State revenue dept. makes tax change
What would you think if a Department of Revenue decided it didn’t receive the taxes it expected the previous year, and therefore just decided to change the rules for that year? And by the way, you don’t need to file an amended return, just include the additional amount with this year’s taxes.
I’ll bet some of you think, “That’s outrageous, illegal, unconstitutional or perhaps all three and could never happen. I’ve already paid last year’s taxes.”
But that’s precisely what the state of Indiana did for 2010, and I am simply amazed there hasn’t been widespread condemnation. I have yet to hear a peep out of either state Rep. Mike Karickhoff or state Sen. Jim Buck explaining why that was done. Surely it couldn’t have slipped by them, could it?
On a federal return, there are many deductions from income, such as educator expenses, IRA charitable distributions, the tuition and fees deduction, etc. Indiana has decided that if you use any of those, you must add those back to your income for Indiana tax purposes. There are 30 “add-backs” for 2011, and 14 of those also apply, belatedly, to last year’s return.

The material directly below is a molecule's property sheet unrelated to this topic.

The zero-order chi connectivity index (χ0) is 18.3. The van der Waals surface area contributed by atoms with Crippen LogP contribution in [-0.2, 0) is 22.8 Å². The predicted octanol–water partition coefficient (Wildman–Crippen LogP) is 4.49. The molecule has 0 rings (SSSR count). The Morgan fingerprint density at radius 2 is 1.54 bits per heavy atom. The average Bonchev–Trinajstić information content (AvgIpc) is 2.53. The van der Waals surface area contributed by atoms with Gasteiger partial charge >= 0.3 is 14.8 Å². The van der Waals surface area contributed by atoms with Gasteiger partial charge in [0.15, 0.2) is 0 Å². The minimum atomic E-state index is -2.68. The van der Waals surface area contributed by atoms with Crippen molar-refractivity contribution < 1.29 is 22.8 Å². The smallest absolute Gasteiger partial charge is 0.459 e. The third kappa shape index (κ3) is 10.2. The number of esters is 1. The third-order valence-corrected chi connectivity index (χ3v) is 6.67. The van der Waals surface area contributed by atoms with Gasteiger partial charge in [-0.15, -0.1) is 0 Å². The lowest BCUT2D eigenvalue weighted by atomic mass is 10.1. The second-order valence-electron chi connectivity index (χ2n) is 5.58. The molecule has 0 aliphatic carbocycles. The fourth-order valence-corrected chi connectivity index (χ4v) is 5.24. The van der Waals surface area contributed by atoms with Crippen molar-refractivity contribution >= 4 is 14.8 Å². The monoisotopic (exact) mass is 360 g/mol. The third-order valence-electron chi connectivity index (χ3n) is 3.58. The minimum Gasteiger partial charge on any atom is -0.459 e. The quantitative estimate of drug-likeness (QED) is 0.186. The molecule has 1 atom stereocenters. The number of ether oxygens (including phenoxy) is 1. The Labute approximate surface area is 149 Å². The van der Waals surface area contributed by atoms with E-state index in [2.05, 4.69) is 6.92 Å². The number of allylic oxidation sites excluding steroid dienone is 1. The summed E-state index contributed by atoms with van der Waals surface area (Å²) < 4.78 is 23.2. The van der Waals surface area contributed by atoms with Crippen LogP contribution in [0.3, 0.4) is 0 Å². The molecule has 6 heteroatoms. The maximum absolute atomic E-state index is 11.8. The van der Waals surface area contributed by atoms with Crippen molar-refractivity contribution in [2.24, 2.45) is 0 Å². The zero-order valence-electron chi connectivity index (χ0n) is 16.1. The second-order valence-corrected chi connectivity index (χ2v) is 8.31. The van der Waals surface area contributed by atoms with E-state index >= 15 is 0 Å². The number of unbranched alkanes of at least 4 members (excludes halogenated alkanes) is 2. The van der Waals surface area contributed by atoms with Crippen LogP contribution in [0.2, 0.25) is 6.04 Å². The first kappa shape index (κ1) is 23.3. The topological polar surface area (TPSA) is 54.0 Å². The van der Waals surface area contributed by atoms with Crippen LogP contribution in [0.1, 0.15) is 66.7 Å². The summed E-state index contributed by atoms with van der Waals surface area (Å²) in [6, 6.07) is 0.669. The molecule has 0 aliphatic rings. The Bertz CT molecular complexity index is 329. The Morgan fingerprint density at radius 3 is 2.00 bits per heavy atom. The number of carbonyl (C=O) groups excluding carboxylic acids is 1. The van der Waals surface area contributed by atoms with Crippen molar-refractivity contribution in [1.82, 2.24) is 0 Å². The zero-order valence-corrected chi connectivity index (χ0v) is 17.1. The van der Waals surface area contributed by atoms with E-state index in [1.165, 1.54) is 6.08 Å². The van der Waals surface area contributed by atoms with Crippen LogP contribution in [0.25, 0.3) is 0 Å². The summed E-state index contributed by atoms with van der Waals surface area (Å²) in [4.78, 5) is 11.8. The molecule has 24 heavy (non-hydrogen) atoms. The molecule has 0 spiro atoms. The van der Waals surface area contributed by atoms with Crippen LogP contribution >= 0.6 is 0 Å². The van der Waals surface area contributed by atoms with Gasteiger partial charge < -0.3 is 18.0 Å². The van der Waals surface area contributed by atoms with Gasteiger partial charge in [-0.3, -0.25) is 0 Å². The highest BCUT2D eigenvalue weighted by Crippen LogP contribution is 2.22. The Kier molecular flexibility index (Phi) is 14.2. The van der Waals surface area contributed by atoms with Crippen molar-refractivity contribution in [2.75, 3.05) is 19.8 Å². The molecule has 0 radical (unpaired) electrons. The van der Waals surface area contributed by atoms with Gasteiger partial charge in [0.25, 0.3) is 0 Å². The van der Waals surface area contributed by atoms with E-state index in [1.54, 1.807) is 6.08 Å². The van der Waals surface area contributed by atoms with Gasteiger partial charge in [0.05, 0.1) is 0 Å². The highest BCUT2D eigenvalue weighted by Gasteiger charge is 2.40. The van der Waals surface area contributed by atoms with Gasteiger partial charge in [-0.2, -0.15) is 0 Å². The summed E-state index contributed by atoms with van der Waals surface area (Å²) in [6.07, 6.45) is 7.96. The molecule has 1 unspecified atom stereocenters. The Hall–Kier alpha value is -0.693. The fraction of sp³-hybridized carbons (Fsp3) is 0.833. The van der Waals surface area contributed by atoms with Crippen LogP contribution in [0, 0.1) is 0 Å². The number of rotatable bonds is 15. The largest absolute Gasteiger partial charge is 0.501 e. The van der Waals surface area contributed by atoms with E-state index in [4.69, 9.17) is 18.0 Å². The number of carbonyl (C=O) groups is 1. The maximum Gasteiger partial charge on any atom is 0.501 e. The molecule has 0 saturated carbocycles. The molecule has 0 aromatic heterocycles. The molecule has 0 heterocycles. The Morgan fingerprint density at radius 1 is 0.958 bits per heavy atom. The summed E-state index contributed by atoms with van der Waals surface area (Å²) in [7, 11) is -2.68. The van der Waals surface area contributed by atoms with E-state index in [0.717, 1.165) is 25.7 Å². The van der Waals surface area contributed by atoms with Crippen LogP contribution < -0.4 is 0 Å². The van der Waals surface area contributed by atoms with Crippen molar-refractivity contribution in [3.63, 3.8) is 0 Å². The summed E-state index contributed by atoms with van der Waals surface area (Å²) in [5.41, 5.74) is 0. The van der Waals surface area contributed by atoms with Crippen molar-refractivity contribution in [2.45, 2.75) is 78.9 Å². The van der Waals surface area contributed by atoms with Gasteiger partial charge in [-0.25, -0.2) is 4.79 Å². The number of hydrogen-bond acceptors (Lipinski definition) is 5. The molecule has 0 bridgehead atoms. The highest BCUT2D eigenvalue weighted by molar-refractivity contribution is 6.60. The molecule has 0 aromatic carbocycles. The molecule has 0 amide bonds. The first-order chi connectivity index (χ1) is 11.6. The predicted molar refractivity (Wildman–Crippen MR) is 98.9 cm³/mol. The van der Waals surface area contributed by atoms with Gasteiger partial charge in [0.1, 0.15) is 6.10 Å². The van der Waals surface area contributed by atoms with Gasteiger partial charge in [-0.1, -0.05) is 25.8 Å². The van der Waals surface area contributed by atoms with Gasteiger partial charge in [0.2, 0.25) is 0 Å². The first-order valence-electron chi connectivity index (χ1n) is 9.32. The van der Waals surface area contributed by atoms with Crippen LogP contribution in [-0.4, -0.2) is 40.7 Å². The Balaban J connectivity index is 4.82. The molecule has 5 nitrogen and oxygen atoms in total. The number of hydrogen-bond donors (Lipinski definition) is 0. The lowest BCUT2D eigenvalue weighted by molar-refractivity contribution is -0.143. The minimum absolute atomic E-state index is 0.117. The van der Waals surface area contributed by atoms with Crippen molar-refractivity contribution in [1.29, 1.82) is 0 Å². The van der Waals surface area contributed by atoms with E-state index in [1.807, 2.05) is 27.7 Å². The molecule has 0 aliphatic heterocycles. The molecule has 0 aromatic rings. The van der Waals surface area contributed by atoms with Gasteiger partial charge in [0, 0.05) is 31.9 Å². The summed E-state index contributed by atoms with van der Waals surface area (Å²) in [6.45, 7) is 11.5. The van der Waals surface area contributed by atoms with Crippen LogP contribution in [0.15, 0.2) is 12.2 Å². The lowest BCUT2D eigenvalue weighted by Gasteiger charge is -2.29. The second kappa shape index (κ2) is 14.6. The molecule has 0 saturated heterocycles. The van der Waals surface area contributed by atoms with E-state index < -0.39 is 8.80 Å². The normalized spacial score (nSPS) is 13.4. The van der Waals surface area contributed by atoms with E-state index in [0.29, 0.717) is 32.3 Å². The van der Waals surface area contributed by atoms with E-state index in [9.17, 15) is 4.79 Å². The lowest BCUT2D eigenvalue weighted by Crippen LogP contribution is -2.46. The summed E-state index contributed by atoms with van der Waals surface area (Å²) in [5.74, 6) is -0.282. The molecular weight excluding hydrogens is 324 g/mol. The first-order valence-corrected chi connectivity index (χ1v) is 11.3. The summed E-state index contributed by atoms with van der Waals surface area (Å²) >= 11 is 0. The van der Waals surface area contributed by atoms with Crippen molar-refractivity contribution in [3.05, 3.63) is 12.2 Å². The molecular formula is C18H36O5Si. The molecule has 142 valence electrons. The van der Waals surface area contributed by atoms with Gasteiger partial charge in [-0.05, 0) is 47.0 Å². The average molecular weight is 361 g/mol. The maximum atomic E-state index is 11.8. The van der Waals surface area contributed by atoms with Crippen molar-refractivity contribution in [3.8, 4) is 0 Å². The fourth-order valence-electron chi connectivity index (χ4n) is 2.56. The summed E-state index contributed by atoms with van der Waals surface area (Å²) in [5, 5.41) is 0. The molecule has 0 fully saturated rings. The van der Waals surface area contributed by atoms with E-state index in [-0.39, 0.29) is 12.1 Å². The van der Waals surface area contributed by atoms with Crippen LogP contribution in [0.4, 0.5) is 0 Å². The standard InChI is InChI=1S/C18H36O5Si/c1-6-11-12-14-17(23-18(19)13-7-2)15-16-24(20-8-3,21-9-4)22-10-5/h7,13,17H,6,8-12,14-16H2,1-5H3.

But in my opinion, perhaps the most ridiculous add-back of all is “discharge of debt of your principal residence.” Simply put, if you had a foreclosure on your home, and some of your debt was canceled, the federal government generally doesn’t count that as income, but Indiana does, and it is called add-back No. 117.
Does any of this make sense to you? Does anybody care?
Bill Dague, Kokomo
Web helps parents monitor kid movies
A great and fast way for parents to find out if a movie is appropriate for their child is to look it up online. One very reliable website is kidsinmind.com, which is a website that focuses on rating a given movie in three categories: language/profanity, blood/gore and sex/nudity.